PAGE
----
Chrome OS is adept at handling browser-based applications and just about everything else as well if you know what you’re doing. Chromebooks have evolved and come a long way ever since they first started. Moreso, the Asus Chromebook Flip CX5 ships with a Tiger Lake processor and promises a Chrome OS experience simply like no other. Apart from having a wide variety of Play Store and Linux applications, Chromebooks can also run Microsoft Office files and other operating systems.
This may come as a surprise, but you can code on Chrome OS as well, and we’ve covered this topic exhaustively in this article here. Anyhow, there are several text editors available on Chromebooks that can be used to write code or deal with programming in a full editing environment.
Code editors for Chromebook
Either way, you’re going to know all about code editors for Chromebook in this article as we’ve gathered the best ones for you to try on your device right now. Let’s get right into it.
Kicking the list off is the rather simple yet effective text editor built right into Chrome OS. Named simply so, Text is as painless as it gets if you need an editor on the go without having to download any Linux software or Play Store application. It comprises an easy-to-operate interface and, obviously, isn’t the most feature-rich code editor out there. That said, one feature sets Text apart from the rest of the text editors, and that is syntax highlighting. This application fully supports the latter to provide structure to your text and give the terms their respective colors. With this nifty feature, you’ll be able to jot down code on your Chromebook without breaking a sweat. There’s also offline functionality to help you keep working whenever the internet isn’t readily available.
Furthermore, Text makes it possible to edit multiple files simultaneously. In this way, you’ll be multi-tasking and getting a lot of stuff done in lesser time. Windows has its Notepad for this matter, but Text on Chrome OS serves as a convenient and equally effective substitute for the famous Windows text editor. You also get cloud-based storage options with Text so that you can back up your work to Google Drive or anything of the like. If you’re looking for a scaled-down code editor with a lightweight interface and fast boot-up times, look no further than Text, which is already pre-loaded on every Chromebook.
Caret on Chromebooks is a terrific option for programmers to write code consistently. Again, we’re looking at an application that’s jam-packed with features and is truly professional-grade for Chrome OS. Apart from having the basic syntax highlighting function for a wide variety of programming languages, Caret is fully open-source and falls under the license of GPLv2. The code editor can also be fully utilized when not connected to the internet, just like Text. It can be easily downloaded from the Chrome Web Store within a few minutes. Moreover, you also get tabbed editing with this app, not to mention the ability to open and save files anywhere on your Chromebook’s storage.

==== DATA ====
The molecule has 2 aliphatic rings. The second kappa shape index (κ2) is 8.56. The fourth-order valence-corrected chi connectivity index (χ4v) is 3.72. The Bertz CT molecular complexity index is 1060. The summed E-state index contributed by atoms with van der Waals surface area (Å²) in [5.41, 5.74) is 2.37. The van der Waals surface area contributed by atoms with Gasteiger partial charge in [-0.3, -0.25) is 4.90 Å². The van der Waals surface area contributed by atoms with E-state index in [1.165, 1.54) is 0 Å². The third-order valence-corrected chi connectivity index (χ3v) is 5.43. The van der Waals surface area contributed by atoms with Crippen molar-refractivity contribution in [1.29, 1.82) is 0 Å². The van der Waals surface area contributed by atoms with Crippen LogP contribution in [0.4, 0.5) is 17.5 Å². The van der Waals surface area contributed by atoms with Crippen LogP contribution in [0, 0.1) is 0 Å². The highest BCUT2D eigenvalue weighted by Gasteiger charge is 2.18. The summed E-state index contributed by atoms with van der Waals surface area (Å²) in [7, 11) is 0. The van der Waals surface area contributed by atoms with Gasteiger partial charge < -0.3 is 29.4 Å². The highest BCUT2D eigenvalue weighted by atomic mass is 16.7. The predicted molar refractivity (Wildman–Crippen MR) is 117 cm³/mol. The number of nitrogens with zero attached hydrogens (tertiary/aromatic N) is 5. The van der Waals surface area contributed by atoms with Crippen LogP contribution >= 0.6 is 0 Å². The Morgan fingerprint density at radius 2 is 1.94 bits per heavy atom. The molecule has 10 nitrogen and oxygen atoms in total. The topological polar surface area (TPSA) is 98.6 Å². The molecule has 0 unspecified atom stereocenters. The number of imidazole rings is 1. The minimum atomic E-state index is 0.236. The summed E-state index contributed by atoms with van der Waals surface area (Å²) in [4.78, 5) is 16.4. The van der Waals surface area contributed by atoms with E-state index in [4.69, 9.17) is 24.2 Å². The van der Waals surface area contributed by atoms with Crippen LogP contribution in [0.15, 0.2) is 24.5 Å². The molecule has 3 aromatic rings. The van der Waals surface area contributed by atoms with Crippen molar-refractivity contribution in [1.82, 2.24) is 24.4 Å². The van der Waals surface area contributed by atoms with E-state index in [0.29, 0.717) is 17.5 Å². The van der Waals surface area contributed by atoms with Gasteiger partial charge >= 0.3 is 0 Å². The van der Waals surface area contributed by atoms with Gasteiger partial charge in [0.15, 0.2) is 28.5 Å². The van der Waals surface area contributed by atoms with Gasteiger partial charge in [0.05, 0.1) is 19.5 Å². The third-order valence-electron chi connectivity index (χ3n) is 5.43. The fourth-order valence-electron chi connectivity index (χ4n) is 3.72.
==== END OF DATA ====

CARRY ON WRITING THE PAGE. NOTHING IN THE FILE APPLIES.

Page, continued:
If the opened Caret tabs are closed accidentally, you can effortlessly undo the action as Caret remembers open tabs, just like the Chrome browser. This graphical text editor is based on Sublime Text, a renowned source code editor with a programming interface that revolves around Python. Using the same recipe, Caret is a serious programming tool that negates the need to download any other operating system on a Chromebook for coding. The app also has Sublime-compatible key mappings, including cursors and various other selections. With frequent updates, this tool is becoming better than ever. It received support for Ace, FSharp files, and translation for German, Croatian, and Swedish.
Download Caret from the Chrome Web Store today.
3. Google Docs
Google Docs is a top-tier option for you to try as it is surely one of the best code editors you can use on your Chromebook without delay. It falls inside Google’s very own suite of productivity applications, where it is joined by Google Sheets, Google Slides, Google Drive, and other work-oriented apps. By using the functionality of the cloud, Docs can import your files from anywhere, whether it be Google Drive or your local Chromebook storage. Furthermore, it also supports syntax highlighting so you can classify your programming and mark-up languages and write code painlessly. One of the highlight reels is Docs’ capability to allow teamwork and collaboration. Multiple users can work on a single document if they all have Docs installed on their computer.
It’s also free to use and has all the features you would require to write text. Its easy-to-operate interface is no worry to get used to for programmers, and the application comes built-in on every Chromebook as an extension. If you click on it, Docs will start to load in your Chrome browser. There is offline functionality to brag about as well. The fact that it’s available on a wide variety of platforms makes accessing Docs easier and something everyone can work with. If you write offline, your work will automatically sync when you connect your device to the internet.
Taking a step up, CodeSandbox is not only a proper code editor, but it is also an Independent Development Environment (IDE). Programmers cannot ask for anything more in terms of cost-effectiveness and features than CodeSandbox.This web application is a strong believer in teamwork and has many features to reinforce its stance. By implementing the concept of a sandbox, all you have to do is start projects, begin working on them, and get feedback from people by just sharing a single link.